This story comes from an interview with Kevin Kruse, a leader of the e-Patient Connections conference. At this year’s conference, Kevin talked about his CPAP use and presented his sleep data on stage with Ben@Zeo.
My story of sleep apnea is the unfortunate but classic self-diagnosis case. All through my twenties I was constantly exhausted, and finally around age 30 I went to a doctor to ask about it; he told me everyone's exhausted and literally threw me out of his office. This cycle repeated itself over the next ten years with few results
Kevin Kruse (right) and Ben Rubin presenting at ePatient Connections 2010
What changed everything was that I started working on some medical education projects related to sleep medicine and, as a result, learned about sleep apnea. It was like a light bulb went off: "Oh, so this is why I choke myself awake at night!" I saw a new doctor, explained the fatigue and night-time breathing problems, and asked for a sleep study. He agreed and the results confirmed that I have intermediate to severe sleep apnea and I got a CPAP.
Self-Tracking is a path to Self-Knowledge
I was really excited to start using the Zeo, partly because I wanted to see the difference that the CPAP machine made on REM and Deep sleep. Like a lot CPAP users, my compliance isn't great. I know all the health reasons why I should use it, but it's just a pain in the butt and I often don't put it on. So I was curious to see how my sleep data changed with and without the CPAP.
To my surprise, I didn't see much of a difference in Deep sleep with the CPAP. Even with 8 hours of sleep I only get about 15 minutes of Deep and I still feel exhausted.
This is part of why my compliance with CPAP isn't great; unlike other CPAP users I know, I don't feel rested or better when I use it.
At first, I was really puzzled by this, but I was also using the Zeo website to track other sleep habits. It pointed out to me that I'm always on caffeine, which is true.
Because I'm tired all the time, I'm a big coffee drinker even at night. I didn't think it was a problem, since I can always fall asleep immediately, but that caffeine could be interfering with my ability to get Deep sleep even when I'm on CPAP. So now I'm in the process of weaning myself off caffeine and I'm using the Zeo to see if I can get my Deep sleep up while staying on CPAP.
Your Body Revolts when you Skimp on Sleep
In 2009 I launch the e-Patient Connections conference--the first time I've ever done a conference before--and it was tons of work, full of mistakes and the usual "start up"experience.
While I worked my butt off to focus on the details, what went out the window was exercise, healthy eating, and sleep.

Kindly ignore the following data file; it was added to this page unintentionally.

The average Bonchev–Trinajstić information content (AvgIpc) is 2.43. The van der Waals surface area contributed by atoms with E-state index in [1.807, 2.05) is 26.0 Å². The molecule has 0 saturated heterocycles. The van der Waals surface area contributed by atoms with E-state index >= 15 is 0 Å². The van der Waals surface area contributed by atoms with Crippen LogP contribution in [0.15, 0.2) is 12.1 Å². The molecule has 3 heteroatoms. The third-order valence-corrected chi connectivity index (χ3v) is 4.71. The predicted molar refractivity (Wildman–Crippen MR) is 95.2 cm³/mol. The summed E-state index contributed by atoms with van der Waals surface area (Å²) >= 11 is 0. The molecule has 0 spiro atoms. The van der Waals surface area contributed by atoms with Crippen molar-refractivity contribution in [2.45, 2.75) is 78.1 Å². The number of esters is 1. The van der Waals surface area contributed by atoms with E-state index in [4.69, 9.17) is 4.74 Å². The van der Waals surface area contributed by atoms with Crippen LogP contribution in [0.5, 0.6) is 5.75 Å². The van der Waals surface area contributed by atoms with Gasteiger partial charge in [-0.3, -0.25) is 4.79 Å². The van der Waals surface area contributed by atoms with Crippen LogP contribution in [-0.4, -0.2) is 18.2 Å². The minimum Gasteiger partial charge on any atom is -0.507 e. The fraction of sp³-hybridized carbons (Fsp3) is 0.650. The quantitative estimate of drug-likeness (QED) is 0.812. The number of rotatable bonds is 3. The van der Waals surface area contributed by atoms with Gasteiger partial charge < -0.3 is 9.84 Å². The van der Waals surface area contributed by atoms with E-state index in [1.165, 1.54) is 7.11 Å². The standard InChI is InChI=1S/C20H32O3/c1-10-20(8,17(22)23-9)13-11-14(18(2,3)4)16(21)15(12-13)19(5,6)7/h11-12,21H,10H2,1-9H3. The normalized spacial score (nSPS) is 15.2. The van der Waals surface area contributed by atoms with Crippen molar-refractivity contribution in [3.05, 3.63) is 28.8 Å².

I spent a year working like a lunatic to make sure a 2-day event would be great and by the time it arrived, I had literally made myself sick. I looked like crap, felt like crap, and was loosing my voice. I sipped hot honey-water for two days and killed my vocal chords to get through it.
So for 2010 I made a promise to myself that I'd work my butt off, but not at the expense of my health. I really do believe we need to have more of a "corporate athlete" mentality; to focus as much on energy management as we do on time management. For a couple months before the conference I ate clean 6 days a week, hit most of my workouts, and used Zeo to make sure I was getting a decent ZQ.
It made a world of difference; I dropped ten pounds and felt good and focused. E-patient Connections is all about the "connections" and this year I had the energy to really get around and socialize during the event and hit all the stuff at night.
You and your doctor are in this together
I think we're just at the beginning of the technology adoption curve when it comes to personal biometric devices--both in terms of people using them, and of doctors being receptive to the data. It's currently the "innovators" who are sharing their DNA test results from 23andMe, or their sleep data from Zeo.
As with the broader e-patient movement, those who are faced with more acute or serious conditions are more likely to have the motivation to take action and embrace what personal biometric devices can do. Hopefully as the devices become more common and the benefits become more obvious, we'll see broader usage in the general population.
Kevin Kruse, is the founder and President of Kru Research, as well as an analyst, researcher and author in the areas of innovative health education, instructional design and behavior change. PharmaVoice magazine named him as one of the "Top 100 Most Inspiring People in the Life Science Industry."